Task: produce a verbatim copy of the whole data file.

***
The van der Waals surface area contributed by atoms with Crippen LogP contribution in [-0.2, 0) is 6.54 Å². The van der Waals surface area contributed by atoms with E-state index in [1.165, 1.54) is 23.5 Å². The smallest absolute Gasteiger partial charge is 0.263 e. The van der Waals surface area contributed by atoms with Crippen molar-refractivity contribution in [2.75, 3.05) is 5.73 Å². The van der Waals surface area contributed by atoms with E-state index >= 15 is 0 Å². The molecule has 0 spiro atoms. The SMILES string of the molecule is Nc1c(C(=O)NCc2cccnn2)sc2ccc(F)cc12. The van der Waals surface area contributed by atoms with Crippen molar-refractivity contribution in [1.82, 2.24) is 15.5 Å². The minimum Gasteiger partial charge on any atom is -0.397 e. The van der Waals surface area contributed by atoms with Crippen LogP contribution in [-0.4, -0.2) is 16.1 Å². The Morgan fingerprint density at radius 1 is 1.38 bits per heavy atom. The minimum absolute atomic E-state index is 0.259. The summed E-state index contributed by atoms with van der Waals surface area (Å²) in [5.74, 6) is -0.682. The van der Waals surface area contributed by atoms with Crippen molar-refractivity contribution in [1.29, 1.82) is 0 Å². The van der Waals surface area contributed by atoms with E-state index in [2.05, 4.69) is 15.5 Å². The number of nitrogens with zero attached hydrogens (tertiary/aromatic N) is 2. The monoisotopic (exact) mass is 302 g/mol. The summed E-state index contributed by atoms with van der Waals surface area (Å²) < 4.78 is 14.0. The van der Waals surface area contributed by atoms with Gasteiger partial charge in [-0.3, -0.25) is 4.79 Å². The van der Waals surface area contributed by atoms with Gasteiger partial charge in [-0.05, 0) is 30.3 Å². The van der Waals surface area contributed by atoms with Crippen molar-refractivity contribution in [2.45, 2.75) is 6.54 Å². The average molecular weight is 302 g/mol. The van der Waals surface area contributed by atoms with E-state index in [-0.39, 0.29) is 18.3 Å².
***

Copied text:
The van der Waals surface area contributed by atoms with Crippen LogP contribution in [-0.2, 0) is 6.54 Å². The van der Waals surface area contributed by atoms with E-state index in [1.165, 1.54) is 23.5 Å². The smallest absolute Gasteiger partial charge is 0.263 e. The van der Waals surface area contributed by atoms with Crippen molar-refractivity contribution in [2.75, 3.05) is 5.73 Å². The van der Waals surface area contributed by atoms with E-state index >= 15 is 0 Å². The molecule has 0 spiro atoms. The SMILES string of the molecule is Nc1c(C(=O)NCc2cccnn2)sc2ccc(F)cc12. The van der Waals surface area contributed by atoms with Crippen molar-refractivity contribution in [1.82, 2.24) is 15.5 Å². The minimum Gasteiger partial charge on any atom is -0.397 e. The van der Waals surface area contributed by atoms with Crippen LogP contribution in [-0.4, -0.2) is 16.1 Å². The Morgan fingerprint density at radius 1 is 1.38 bits per heavy atom. The minimum absolute atomic E-state index is 0.259. The summed E-state index contributed by atoms with van der Waals surface area (Å²) in [5.74, 6) is -0.682. The van der Waals surface area contributed by atoms with Crippen molar-refractivity contribution in [1.29, 1.82) is 0 Å². The van der Waals surface area contributed by atoms with E-state index in [2.05, 4.69) is 15.5 Å². The number of nitrogens with zero attached hydrogens (tertiary/aromatic N) is 2. The monoisotopic (exact) mass is 302 g/mol. The summed E-state index contributed by atoms with van der Waals surface area (Å²) < 4.78 is 14.0. The van der Waals surface area contributed by atoms with Gasteiger partial charge in [-0.3, -0.25) is 4.79 Å². The van der Waals surface area contributed by atoms with Gasteiger partial charge in [-0.05, 0) is 30.3 Å². The van der Waals surface area contributed by atoms with Crippen molar-refractivity contribution in [2.45, 2.75) is 6.54 Å². The average molecular weight is 302 g/mol. The van der Waals surface area contributed by atoms with E-state index in [-0.39, 0.29) is 18.3 Å².